Ecstatic soccer fans in Mexico City were so damn happy after their team scored a clutch, single goal to win their World Cup opening match and deliver a shocking upset to Germany on Sunday that they literally shook the earth.
Mexico’s Institute of Geological and Atmospheric Research recorded a tremor during the exact moment Hirving Lozano shot past Germany's defense in the 35th minute to secure a 1–0 lead against the defending world champions.
At 10:34 a.m., crowds back home erupted and went so wild that their "mass jumping" triggered about a magnitude 3 quake, Carlos Del Ángel, the institute's director, explained.
"We know that in various parts of the city where there were more people and when all the people jumped into the air at the same time in celebration, we were able to pick that movement up using several monitors that we have in Mexico City," he told BuzzFeed News.
However, the quake was such a "small movement" that people "probably didn't feel it," he went on.
(Let's be real, they were probably too distracted freaking the F out over this win they wouldn't have felt even a big, real earthquake.)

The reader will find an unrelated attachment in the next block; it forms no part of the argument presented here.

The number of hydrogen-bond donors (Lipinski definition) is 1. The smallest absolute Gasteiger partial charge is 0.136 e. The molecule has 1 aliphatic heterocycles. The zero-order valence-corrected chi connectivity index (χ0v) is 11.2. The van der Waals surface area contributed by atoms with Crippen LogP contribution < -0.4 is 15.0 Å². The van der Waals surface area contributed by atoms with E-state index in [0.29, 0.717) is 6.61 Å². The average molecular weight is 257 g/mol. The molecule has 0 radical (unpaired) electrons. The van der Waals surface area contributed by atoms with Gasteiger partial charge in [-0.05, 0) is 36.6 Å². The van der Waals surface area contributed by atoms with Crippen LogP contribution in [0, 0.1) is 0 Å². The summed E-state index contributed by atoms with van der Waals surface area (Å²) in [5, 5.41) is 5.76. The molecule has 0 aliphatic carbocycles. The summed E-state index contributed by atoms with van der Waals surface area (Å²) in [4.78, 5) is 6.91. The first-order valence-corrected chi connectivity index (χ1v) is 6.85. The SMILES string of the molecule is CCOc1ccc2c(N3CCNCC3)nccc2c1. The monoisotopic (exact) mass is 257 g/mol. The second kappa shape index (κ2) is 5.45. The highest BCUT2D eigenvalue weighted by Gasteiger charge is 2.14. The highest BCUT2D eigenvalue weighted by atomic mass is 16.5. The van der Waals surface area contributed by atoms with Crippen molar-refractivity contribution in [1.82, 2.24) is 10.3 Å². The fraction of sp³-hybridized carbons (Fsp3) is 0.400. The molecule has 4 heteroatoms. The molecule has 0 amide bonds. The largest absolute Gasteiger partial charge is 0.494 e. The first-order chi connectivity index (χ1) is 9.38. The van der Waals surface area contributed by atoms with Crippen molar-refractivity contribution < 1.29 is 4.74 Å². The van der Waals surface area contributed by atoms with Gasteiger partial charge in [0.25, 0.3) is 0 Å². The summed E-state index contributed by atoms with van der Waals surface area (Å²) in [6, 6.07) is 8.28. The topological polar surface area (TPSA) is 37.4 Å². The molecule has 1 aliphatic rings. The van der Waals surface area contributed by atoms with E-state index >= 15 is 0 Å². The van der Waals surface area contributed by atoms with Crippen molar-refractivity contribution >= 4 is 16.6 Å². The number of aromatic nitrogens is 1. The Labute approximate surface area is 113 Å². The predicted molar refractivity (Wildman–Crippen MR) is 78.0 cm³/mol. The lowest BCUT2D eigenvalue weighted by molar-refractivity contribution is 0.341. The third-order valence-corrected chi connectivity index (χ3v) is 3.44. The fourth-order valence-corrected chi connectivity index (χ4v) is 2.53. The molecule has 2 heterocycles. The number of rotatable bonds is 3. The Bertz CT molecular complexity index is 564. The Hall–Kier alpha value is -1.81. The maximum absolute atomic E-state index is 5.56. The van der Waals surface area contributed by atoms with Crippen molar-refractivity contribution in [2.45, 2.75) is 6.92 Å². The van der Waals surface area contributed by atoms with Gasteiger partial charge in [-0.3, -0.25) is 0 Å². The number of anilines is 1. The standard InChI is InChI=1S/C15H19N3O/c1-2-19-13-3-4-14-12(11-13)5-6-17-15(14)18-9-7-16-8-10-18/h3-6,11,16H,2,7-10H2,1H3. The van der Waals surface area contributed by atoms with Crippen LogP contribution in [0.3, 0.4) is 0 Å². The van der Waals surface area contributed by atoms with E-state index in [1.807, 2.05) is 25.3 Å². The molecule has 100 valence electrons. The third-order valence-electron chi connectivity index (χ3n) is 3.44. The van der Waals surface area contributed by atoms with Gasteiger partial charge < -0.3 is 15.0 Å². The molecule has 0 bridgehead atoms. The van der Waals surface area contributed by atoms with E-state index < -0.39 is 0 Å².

Throngs of fans waving flags swarmed a central plaza, encircling the Angel of Independence monument in a sea of green jerseys immediately after the game, which is one area Del Ángel pointed to as a source of the tremor.
Their instruments measured the movement reaching out about 16 kilometers from the city's center.
Quakes caused by mass exuberance is apparently a thing.
In 2017 when Peru qualified for the World Cup for the first time since 1982 after beating New Zealand 2-0, the jubilation of fans would have triggered an earthquake alert.
About 30 years ago, scientists recorded a similar phenomenon during an incredibly tense football match between Louisiana State and Auburn, earning LSU's now-historic play the name, "The Earthquake game." It also happened during the 2011 NFL playoff game between the Seattle Seahawks and the New Orleans Saints.
And in 2016, Leicester City fans created a tiny earth shift when Leonardo Ulloa scored a last-minute goal against Norwich. Nearly 30,000 people bursting from their seats at the exact same time released so much energy at once that it made it onto the Richter scale, scientists told the BBC.
Del Ángel and his team plan to watch their monitors closely when Mexico takes the field again on June 23 to play South Korea, expecting another potential jump-quake.
It's unclear if the country's team knows that their fans caused the actual earth to shake as a result of their spectacular win, but Lozano, who scored the goal, told reporters that the moment was monumental.
"I don't know if it's the biggest victory in [Mexico's] history, but one of the biggest for sure," Lozano said. "It's great to start on the right foot when you are playing the world champions."
Earthquake activity was detected in Lima in 2017 during a World Cup qualifier between Peru and New Zealand. An earlier version mistakenly said it was last weekend.